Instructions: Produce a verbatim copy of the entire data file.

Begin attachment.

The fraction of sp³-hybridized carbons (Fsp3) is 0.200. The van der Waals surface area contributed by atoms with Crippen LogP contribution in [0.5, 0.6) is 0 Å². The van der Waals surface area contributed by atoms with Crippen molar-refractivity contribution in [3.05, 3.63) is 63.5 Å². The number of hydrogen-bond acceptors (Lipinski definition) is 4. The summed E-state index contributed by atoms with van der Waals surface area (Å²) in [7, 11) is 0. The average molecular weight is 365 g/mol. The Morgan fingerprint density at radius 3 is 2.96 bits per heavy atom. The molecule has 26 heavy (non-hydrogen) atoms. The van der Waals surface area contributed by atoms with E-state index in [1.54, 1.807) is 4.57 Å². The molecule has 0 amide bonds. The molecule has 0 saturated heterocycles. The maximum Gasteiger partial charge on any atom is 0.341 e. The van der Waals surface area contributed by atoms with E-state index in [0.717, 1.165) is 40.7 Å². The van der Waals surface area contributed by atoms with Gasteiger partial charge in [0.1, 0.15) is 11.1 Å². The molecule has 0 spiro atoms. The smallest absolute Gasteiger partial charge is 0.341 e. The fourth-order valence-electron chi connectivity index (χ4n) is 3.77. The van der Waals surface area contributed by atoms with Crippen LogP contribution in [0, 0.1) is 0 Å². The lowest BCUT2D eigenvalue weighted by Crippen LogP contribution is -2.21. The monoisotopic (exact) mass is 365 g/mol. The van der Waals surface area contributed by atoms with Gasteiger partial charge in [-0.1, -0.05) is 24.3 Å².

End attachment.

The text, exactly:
The fraction of sp³-hybridized carbons (Fsp3) is 0.200. The van der Waals surface area contributed by atoms with Crippen LogP contribution in [0.5, 0.6) is 0 Å². The van der Waals surface area contributed by atoms with Crippen molar-refractivity contribution in [3.05, 3.63) is 63.5 Å². The number of hydrogen-bond acceptors (Lipinski definition) is 4. The summed E-state index contributed by atoms with van der Waals surface area (Å²) in [7, 11) is 0. The average molecular weight is 365 g/mol. The Morgan fingerprint density at radius 3 is 2.96 bits per heavy atom. The molecule has 26 heavy (non-hydrogen) atoms. The van der Waals surface area contributed by atoms with E-state index in [1.54, 1.807) is 4.57 Å². The molecule has 0 amide bonds. The molecule has 0 saturated heterocycles. The maximum Gasteiger partial charge on any atom is 0.341 e. The van der Waals surface area contributed by atoms with E-state index in [0.717, 1.165) is 40.7 Å². The van der Waals surface area contributed by atoms with Gasteiger partial charge in [0.1, 0.15) is 11.1 Å². The molecule has 0 spiro atoms. The smallest absolute Gasteiger partial charge is 0.341 e. The fourth-order valence-electron chi connectivity index (χ4n) is 3.77. The van der Waals surface area contributed by atoms with Crippen LogP contribution in [0, 0.1) is 0 Å². The lowest BCUT2D eigenvalue weighted by Crippen LogP contribution is -2.21. The monoisotopic (exact) mass is 365 g/mol. The van der Waals surface area contributed by atoms with Gasteiger partial charge in [-0.1, -0.05) is 24.3 Å².